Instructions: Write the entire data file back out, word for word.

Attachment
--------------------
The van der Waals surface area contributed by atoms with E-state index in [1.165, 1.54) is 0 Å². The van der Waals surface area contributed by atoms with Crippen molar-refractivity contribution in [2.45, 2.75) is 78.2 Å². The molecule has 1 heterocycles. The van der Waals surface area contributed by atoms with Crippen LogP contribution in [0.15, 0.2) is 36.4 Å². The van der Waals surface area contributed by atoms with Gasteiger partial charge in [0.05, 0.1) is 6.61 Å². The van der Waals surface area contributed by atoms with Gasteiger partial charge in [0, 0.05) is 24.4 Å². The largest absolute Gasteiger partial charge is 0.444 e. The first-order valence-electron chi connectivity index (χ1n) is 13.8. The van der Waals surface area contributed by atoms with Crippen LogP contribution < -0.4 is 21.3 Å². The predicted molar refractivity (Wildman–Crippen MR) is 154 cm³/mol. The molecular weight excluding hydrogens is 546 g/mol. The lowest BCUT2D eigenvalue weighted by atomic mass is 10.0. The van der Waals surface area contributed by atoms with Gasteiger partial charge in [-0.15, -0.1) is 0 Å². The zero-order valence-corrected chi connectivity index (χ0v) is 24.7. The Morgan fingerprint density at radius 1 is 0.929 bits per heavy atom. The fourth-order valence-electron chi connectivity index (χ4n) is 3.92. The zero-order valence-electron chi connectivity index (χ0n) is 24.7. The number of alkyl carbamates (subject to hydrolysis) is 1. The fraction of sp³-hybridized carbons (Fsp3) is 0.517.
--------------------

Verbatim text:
The van der Waals surface area contributed by atoms with E-state index in [1.165, 1.54) is 0 Å². The van der Waals surface area contributed by atoms with Crippen molar-refractivity contribution in [2.45, 2.75) is 78.2 Å². The molecule has 1 heterocycles. The van der Waals surface area contributed by atoms with Crippen LogP contribution in [0.15, 0.2) is 36.4 Å². The van der Waals surface area contributed by atoms with Gasteiger partial charge in [0.05, 0.1) is 6.61 Å². The van der Waals surface area contributed by atoms with Gasteiger partial charge in [0, 0.05) is 24.4 Å². The largest absolute Gasteiger partial charge is 0.444 e. The first-order valence-electron chi connectivity index (χ1n) is 13.8. The van der Waals surface area contributed by atoms with Crippen LogP contribution < -0.4 is 21.3 Å². The predicted molar refractivity (Wildman–Crippen MR) is 154 cm³/mol. The molecular weight excluding hydrogens is 546 g/mol. The lowest BCUT2D eigenvalue weighted by atomic mass is 10.0. The van der Waals surface area contributed by atoms with Gasteiger partial charge in [-0.15, -0.1) is 0 Å². The zero-order valence-corrected chi connectivity index (χ0v) is 24.7. The Morgan fingerprint density at radius 1 is 0.929 bits per heavy atom. The fourth-order valence-electron chi connectivity index (χ4n) is 3.92. The zero-order valence-electron chi connectivity index (χ0n) is 24.7. The number of alkyl carbamates (subject to hydrolysis) is 1. The fraction of sp³-hybridized carbons (Fsp3) is 0.517.